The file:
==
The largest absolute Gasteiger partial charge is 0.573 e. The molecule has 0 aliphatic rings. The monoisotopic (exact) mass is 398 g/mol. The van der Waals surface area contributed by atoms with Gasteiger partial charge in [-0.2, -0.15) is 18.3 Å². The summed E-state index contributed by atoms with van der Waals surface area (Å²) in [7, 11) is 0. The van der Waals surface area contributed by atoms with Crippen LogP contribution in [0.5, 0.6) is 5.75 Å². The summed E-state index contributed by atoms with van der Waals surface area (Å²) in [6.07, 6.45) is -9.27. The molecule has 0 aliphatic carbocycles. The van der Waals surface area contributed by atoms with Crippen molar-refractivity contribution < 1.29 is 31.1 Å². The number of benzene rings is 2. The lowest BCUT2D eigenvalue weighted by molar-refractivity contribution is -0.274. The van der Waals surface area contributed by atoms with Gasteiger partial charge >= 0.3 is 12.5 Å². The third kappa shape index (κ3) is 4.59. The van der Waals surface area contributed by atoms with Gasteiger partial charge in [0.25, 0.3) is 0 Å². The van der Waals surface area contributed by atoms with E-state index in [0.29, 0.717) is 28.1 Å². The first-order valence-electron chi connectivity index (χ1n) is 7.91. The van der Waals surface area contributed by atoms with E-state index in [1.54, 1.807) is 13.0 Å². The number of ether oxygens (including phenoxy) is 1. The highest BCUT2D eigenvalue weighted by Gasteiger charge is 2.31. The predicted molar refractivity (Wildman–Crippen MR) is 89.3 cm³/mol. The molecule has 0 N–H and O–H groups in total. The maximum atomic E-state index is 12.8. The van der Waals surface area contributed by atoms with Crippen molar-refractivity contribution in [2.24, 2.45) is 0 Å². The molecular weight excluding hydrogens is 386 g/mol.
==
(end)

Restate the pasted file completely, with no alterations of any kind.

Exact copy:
The largest absolute Gasteiger partial charge is 0.573 e. The molecule has 0 aliphatic rings. The monoisotopic (exact) mass is 398 g/mol. The van der Waals surface area contributed by atoms with Gasteiger partial charge in [-0.2, -0.15) is 18.3 Å². The summed E-state index contributed by atoms with van der Waals surface area (Å²) in [7, 11) is 0. The van der Waals surface area contributed by atoms with Crippen LogP contribution in [0.5, 0.6) is 5.75 Å². The summed E-state index contributed by atoms with van der Waals surface area (Å²) in [6.07, 6.45) is -9.27. The molecule has 0 aliphatic carbocycles. The van der Waals surface area contributed by atoms with Crippen molar-refractivity contribution < 1.29 is 31.1 Å². The number of benzene rings is 2. The lowest BCUT2D eigenvalue weighted by molar-refractivity contribution is -0.274. The van der Waals surface area contributed by atoms with Gasteiger partial charge >= 0.3 is 12.5 Å². The third kappa shape index (κ3) is 4.59. The van der Waals surface area contributed by atoms with Gasteiger partial charge in [0.25, 0.3) is 0 Å². The van der Waals surface area contributed by atoms with E-state index in [0.29, 0.717) is 28.1 Å². The first-order valence-electron chi connectivity index (χ1n) is 7.91. The van der Waals surface area contributed by atoms with E-state index in [1.54, 1.807) is 13.0 Å². The number of ether oxygens (including phenoxy) is 1. The highest BCUT2D eigenvalue weighted by Gasteiger charge is 2.31. The predicted molar refractivity (Wildman–Crippen MR) is 89.3 cm³/mol. The molecule has 0 N–H and O–H groups in total. The maximum atomic E-state index is 12.8. The van der Waals surface area contributed by atoms with Crippen molar-refractivity contribution in [2.24, 2.45) is 0 Å². The molecular weight excluding hydrogens is 386 g/mol.